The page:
Forestry Sector Safety Significantly Improved in 2006

Date: 
January 16, 2007

Safety performance in BC’s forest industry was markedly better in 2006 over the previous year with the lowest number of sector fatalities ever recorded, says the BC Forest Safety Council. There were 12 fatalities last year compared to 43 fatalities in 2005. There was no faller deaths in 2006 compared to seven the year before.

The most dramatic year-over-year improvement was in harvesting -- manual tree falling and mechanical harvesting. There were two fatalities in 2006 compared to 19 in 2005 with 32 serious injuries compared to 43 in 2005

Log hauling recorded fewer fatalities last year with five deaths compared to eight in 2005. However, there was an increase in serious injuries with 20 last year over the previous year’s total of five.

“There has never been a year in the forest sector with so few fatalities in harvesting operations with two deaths and none in manual tree falling,” says BC Forest Safety Council CEO Tanner Elton. “The overall trends are very encouraging with a sober note on transportation.”

Elton says the number of serious injuries and fatalities in trucking and the operation and servicing of equipment is of concern and will be a focus for the coming year. “We are moving in the right direction but 12 fatalities are still unacceptable,” he says.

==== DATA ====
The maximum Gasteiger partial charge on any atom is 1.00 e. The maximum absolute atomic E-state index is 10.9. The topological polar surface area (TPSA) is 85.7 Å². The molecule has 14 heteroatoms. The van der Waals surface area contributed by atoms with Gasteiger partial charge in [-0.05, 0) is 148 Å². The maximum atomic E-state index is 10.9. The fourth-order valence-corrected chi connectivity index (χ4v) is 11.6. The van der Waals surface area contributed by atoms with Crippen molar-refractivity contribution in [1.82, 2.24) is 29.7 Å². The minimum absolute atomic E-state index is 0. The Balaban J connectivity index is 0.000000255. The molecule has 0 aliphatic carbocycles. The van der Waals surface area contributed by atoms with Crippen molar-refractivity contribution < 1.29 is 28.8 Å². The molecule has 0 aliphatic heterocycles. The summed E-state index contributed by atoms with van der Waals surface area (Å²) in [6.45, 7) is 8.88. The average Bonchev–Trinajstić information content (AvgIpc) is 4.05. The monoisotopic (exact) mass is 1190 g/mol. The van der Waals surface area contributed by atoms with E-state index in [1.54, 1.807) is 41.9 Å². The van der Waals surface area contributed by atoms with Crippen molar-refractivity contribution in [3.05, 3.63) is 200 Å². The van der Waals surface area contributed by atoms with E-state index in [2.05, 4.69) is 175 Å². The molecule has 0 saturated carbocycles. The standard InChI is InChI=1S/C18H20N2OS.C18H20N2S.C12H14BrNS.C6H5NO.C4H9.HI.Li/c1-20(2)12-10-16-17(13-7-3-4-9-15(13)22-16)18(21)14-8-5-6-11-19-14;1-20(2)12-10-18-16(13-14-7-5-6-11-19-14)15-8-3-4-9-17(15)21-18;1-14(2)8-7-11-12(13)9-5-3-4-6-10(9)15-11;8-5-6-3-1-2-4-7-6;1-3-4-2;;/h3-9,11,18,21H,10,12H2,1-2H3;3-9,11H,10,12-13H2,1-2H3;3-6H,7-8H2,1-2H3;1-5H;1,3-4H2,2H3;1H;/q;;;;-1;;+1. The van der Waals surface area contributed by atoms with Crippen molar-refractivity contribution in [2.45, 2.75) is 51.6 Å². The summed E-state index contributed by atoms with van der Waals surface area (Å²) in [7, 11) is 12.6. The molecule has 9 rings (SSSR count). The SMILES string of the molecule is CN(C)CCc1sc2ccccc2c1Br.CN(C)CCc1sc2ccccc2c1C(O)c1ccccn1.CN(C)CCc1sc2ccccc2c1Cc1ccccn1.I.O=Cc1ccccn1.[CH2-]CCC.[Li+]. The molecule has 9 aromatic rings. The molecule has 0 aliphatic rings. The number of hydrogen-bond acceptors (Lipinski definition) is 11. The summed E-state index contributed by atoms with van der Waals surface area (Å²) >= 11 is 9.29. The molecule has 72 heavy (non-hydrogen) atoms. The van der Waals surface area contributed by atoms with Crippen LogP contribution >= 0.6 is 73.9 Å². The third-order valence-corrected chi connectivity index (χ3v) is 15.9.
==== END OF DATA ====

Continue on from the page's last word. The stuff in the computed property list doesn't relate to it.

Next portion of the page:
The BC Forest Safety Council believes last year’s results with the dramatic improvement year over year have been the result of the concerted and ongoing efforts of workers, companies along with agencies and organizations in the forest sector dedicated to make workers and worksites safer.

“We must now continue our efforts to make safety an over-riding priority and develop a culture of safety in our industry,” Elton says. “While these results are encouraging, we should not be satisfied until we reach our goal of no fatalities.”

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